The D-List's Svengali

From an early start at Death Row Records at age 18, David Weintraub has gone on to create a lucrative business by funneling his damaged clients onto shows like Celebrity Rehab.


From an early start at Death Row Records at age 18, David Weintraub has gone on to create a lucrative business by funneling his damaged clients to shows like Celebrity Rehab.

One of Hollywood manager-producer David Weintraub’s philosophies about business is that if you throw enough against the wall, something will stick. Or, as Weintraub put it recently: “One of five—someone’s gonna pop.”

Weintraub, who is 31, was sitting outside a café in West Hollywood, nursing an iced chai latte. Having just come from a workout session with one of his clients, Nicole Eggert—the former Baywatch star who is reinventing herself as a TV comeback story on this season’s Celebrity Fit Club—he was wearing a bright red Puma track suit and a black Dodgers cap. As he talked, he kept his dark sunglasses propped up on his chiseled nose. A chunky, silver watch, studded with diamonds, hung from his wrist.

“Dr. Drew went from being this doctor that I could count on, and, like, if my client got sick or needed something, he’d be there,” David Weintraub said, “to being the TV doctor, who is like, ‘Make sure it’s the right angle.’ ‘Let’s make sure it’s the right look.’ ‘I don’t know if this is the right tone.’ And, I’m like, come on, dude.”

“Kari Ann Peniche popped,” Weintraub said, elaborating on his theory. As a result, “We’ve done a lot of shit with her… She did three shows— Sex Rehab, Celebrity Rehab, Sober House; made a deal at VH1; and she just put out a record.”

Weintraub, who starred on A&E’s short-lived reality show Sons of Hollywood, is the Professor Henry Higgins of Hollywood’s teeming subculture of broken and/or has-been porn stars, rock 'n’ rollers, or, in the case of Peniche, fallen Miss Teen USA’s—“an underbelly of good people with bad situations,” as he says. (Peniche had her title revoked after she was photographed nude in Playboy. More notoriously, she appeared in a “ naked tape” with actress Rebecca Gayheart and her husband, Eric Dane of Grey’s Anatomy.)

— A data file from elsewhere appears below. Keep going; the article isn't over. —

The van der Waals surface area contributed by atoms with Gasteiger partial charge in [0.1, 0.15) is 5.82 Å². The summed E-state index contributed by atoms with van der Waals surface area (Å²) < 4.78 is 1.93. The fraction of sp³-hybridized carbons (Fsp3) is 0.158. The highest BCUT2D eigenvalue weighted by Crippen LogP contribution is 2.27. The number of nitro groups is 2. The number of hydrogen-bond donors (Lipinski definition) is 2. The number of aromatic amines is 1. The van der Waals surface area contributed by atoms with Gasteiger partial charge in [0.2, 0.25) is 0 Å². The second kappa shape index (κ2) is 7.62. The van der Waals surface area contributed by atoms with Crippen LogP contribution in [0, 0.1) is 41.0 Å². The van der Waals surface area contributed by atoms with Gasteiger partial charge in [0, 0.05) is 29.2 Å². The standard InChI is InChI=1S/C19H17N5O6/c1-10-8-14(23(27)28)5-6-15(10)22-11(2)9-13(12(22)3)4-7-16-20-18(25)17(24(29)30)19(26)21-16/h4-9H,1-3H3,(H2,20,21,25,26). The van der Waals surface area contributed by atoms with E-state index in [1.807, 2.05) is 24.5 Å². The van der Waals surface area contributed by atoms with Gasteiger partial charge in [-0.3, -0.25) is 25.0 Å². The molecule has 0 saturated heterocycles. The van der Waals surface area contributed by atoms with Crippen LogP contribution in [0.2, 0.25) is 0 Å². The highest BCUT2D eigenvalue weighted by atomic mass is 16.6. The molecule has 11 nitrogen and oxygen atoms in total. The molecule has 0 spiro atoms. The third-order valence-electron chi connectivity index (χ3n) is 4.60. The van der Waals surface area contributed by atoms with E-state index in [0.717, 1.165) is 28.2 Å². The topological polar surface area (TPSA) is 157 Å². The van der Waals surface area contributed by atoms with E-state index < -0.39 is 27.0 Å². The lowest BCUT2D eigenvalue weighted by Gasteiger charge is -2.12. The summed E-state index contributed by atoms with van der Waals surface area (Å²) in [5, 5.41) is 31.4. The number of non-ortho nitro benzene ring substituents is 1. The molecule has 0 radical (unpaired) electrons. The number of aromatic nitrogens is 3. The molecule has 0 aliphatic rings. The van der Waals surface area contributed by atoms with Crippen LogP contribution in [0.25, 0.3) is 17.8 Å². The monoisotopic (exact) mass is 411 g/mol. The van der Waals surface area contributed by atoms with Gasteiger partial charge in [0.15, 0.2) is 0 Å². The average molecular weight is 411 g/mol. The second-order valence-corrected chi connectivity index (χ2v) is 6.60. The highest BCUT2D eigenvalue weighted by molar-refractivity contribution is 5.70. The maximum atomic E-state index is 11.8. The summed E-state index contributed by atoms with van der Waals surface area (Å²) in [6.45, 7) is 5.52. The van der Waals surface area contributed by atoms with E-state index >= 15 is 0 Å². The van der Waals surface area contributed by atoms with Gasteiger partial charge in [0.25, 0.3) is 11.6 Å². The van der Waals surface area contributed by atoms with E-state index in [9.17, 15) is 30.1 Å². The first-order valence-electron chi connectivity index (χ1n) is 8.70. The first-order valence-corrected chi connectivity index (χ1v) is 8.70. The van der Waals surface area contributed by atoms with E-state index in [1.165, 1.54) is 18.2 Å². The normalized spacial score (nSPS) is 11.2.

His stock in trade is taking these minor and minor-minor celebrities—in addition to Peniche, porn star Mary Carey; former Guns n’ Roses drummer Steven Adler; Sean Stewart (son of Rod)—and making them, if not major, then less minor. His usually methodology is getting them cast on reality-TV shows that delve into the darker side of the American Dream: Celebrity Rehab With Dr. Drew, Sex Rehab, and Sober House—the last of which has its second season premiere tonight on VH1.

The shows are not about winning a singing competition, like American Idol, or about what happens when a bunch of young strangers live in a house together and craziness ensues, as on The Real World. Rather, they take a serious look at real problems, like drug addiction, and deal with them with the assistance of professionals. Craziness, naturally, still ensues, but there is an undercurrent of genuine pain and, often, actual healing.

Because of what’s at stake—people’s lives—it’s a volatile business, made all the more so by people who have more than their fair share of demons. Weintraub does not always escape unscathed—he has had ugly falling-outs with clients who charge him with caring more about making good TV than a good life.

Weintraub’s access and connection to “good people with bad situations” is such that he’s become the de facto supplier of participants for these shows, all of which air on VH1. When Celebrity Rehab debuted in 2008, Weintraub got two of his clients on: Mary Carey and Seth Binzer, aka “Shifty Shellshock,” of the band Crazy Town, whom Weintraub found “living behind an alley in Hollywood, smoking crack.” By the third season, which concluded last week, he’d gotten a dozen clients cast in the rehab “brand,” as he calls it. (In return for his services, Irwin Entertainment, which produces the shows, gives him a “packaging” fee.)